Ok, I recently got this netbook that came with Windows 7 and wanted to install Linux on it as well for a dual-boot. It came with four primary partitions on a 250 GB HDD, those being:
- 15 GB recovery partition
- 100 MB system reserved
- Drive C, chose 45 GB for it
- Drive D, left the rest there
Now as you'll notice, the partitions are already capped and I can't install Linux there without deleting at least one of them. Problem is that since Windows doesn't really recognize the ext2/3/4 file systems, it's a lot more convenient to keep a NTFS partition as a shared partition (for content like pictures, videos, etc.) for the two OS's.
It'd be simple, if I could just change the last partition into an extended one, but I'm pretty sure that the /boot directory on Linux needs to be on a primary partition. Thus, I'd need to scrap two of the above partitions. And since the netbook didn't come with an install DVD, I need to leave the recovery partition there to be able to recover Windows from any corruptions or other problems.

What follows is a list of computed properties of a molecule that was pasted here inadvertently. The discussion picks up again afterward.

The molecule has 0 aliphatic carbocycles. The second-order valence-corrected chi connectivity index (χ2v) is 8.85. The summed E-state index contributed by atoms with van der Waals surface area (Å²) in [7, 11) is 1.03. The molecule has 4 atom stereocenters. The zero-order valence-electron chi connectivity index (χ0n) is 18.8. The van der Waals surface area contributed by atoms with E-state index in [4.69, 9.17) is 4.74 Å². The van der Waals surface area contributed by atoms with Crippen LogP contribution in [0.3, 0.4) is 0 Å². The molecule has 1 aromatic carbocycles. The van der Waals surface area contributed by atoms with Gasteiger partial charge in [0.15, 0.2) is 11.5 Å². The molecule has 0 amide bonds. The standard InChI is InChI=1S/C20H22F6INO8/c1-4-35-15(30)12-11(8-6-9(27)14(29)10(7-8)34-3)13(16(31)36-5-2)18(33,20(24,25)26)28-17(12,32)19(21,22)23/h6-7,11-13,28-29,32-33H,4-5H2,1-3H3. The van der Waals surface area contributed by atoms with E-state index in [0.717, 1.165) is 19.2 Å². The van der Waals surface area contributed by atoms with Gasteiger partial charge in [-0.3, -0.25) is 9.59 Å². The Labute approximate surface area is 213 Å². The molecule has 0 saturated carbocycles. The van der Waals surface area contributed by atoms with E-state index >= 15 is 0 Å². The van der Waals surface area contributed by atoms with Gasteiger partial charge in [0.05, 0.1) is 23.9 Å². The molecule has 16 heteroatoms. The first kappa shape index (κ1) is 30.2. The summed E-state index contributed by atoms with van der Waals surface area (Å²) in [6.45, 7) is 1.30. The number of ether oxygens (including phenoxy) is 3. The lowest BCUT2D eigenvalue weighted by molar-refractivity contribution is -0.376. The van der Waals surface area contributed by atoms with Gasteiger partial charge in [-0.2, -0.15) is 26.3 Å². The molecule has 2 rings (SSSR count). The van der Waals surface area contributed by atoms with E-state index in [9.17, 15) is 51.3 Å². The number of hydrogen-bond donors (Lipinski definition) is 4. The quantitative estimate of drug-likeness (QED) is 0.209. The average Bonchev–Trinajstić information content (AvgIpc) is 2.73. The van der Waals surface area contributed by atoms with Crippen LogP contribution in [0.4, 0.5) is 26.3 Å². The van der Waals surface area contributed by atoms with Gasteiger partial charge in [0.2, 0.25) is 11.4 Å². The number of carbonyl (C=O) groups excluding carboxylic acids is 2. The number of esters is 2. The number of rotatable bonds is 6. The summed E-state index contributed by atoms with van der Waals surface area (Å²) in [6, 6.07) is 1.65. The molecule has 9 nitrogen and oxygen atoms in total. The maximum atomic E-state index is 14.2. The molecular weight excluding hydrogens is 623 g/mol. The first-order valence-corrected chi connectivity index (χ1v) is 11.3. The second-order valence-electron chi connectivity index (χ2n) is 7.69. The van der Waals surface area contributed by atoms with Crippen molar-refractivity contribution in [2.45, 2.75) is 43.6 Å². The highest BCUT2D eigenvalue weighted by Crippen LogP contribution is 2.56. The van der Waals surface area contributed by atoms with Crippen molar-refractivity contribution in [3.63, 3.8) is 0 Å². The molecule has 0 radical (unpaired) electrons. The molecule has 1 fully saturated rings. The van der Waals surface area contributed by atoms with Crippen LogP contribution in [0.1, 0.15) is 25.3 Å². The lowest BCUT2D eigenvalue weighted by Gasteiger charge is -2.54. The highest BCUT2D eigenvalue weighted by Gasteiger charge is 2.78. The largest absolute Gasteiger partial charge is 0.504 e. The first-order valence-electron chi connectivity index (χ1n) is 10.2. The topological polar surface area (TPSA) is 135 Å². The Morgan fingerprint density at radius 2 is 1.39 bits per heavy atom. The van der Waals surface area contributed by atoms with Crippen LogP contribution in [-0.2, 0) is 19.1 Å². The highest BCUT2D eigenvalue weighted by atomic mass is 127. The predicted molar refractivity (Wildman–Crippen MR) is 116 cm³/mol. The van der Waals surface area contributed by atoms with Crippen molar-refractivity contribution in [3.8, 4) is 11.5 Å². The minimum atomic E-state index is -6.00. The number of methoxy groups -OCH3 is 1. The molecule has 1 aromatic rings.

Thus can I delete the system reserved partition without it causing any problems later on 7? From what I gathered on my googling streak, it probably isn't required, but I'd rather not take the chance of screwing up my Windows system totally.
The only other option I see is putting both the system files of Windows and the shared info on one big NTFS partition and then making a single / partition for the Linux and using a swap file instead of a swap logical partition, but I'd rather have my shared stuff and non-bootable Linux directories as separate logical parts of an extended partition with /boot on a primary partition.
Of course, if someone can point me towards an even better solution, I'd be more than happy to try that.